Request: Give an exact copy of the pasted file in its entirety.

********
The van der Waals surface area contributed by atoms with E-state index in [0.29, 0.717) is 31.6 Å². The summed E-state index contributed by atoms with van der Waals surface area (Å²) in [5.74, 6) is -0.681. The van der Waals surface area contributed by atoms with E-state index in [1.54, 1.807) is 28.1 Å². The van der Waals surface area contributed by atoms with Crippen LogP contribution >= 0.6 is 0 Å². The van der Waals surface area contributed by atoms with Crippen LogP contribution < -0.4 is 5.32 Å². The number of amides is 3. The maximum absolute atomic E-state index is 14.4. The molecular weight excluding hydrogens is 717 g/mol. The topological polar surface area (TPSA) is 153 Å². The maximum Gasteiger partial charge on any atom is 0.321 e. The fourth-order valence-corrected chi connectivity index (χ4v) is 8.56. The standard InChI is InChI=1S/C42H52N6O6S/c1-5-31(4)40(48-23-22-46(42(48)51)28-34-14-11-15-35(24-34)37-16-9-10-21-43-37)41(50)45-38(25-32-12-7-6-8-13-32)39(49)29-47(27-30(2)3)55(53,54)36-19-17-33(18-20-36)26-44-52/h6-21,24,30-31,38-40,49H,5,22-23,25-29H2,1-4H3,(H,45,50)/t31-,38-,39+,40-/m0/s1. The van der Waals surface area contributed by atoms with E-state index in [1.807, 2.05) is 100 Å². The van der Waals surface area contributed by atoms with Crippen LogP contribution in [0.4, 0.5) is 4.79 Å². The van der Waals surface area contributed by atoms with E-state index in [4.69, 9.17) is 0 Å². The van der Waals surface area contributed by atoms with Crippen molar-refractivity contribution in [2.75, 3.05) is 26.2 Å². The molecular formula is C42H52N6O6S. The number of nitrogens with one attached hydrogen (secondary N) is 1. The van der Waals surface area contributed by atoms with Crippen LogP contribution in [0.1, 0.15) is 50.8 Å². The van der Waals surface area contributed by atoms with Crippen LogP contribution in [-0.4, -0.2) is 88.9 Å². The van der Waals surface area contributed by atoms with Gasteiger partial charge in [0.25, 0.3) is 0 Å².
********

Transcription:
The van der Waals surface area contributed by atoms with E-state index in [0.29, 0.717) is 31.6 Å². The summed E-state index contributed by atoms with van der Waals surface area (Å²) in [5.74, 6) is -0.681. The van der Waals surface area contributed by atoms with E-state index in [1.54, 1.807) is 28.1 Å². The van der Waals surface area contributed by atoms with Crippen LogP contribution >= 0.6 is 0 Å². The van der Waals surface area contributed by atoms with Crippen LogP contribution < -0.4 is 5.32 Å². The number of amides is 3. The maximum absolute atomic E-state index is 14.4. The molecular weight excluding hydrogens is 717 g/mol. The topological polar surface area (TPSA) is 153 Å². The maximum Gasteiger partial charge on any atom is 0.321 e. The fourth-order valence-corrected chi connectivity index (χ4v) is 8.56. The standard InChI is InChI=1S/C42H52N6O6S/c1-5-31(4)40(48-23-22-46(42(48)51)28-34-14-11-15-35(24-34)37-16-9-10-21-43-37)41(50)45-38(25-32-12-7-6-8-13-32)39(49)29-47(27-30(2)3)55(53,54)36-19-17-33(18-20-36)26-44-52/h6-21,24,30-31,38-40,49H,5,22-23,25-29H2,1-4H3,(H,45,50)/t31-,38-,39+,40-/m0/s1. The van der Waals surface area contributed by atoms with E-state index in [1.807, 2.05) is 100 Å². The van der Waals surface area contributed by atoms with Crippen LogP contribution in [0.4, 0.5) is 4.79 Å². The van der Waals surface area contributed by atoms with E-state index in [4.69, 9.17) is 0 Å². The van der Waals surface area contributed by atoms with Crippen molar-refractivity contribution in [2.75, 3.05) is 26.2 Å². The molecular formula is C42H52N6O6S. The number of nitrogens with one attached hydrogen (secondary N) is 1. The van der Waals surface area contributed by atoms with Crippen LogP contribution in [0.1, 0.15) is 50.8 Å². The van der Waals surface area contributed by atoms with Crippen LogP contribution in [-0.4, -0.2) is 88.9 Å². The van der Waals surface area contributed by atoms with Gasteiger partial charge in [0.25, 0.3) is 0 Å².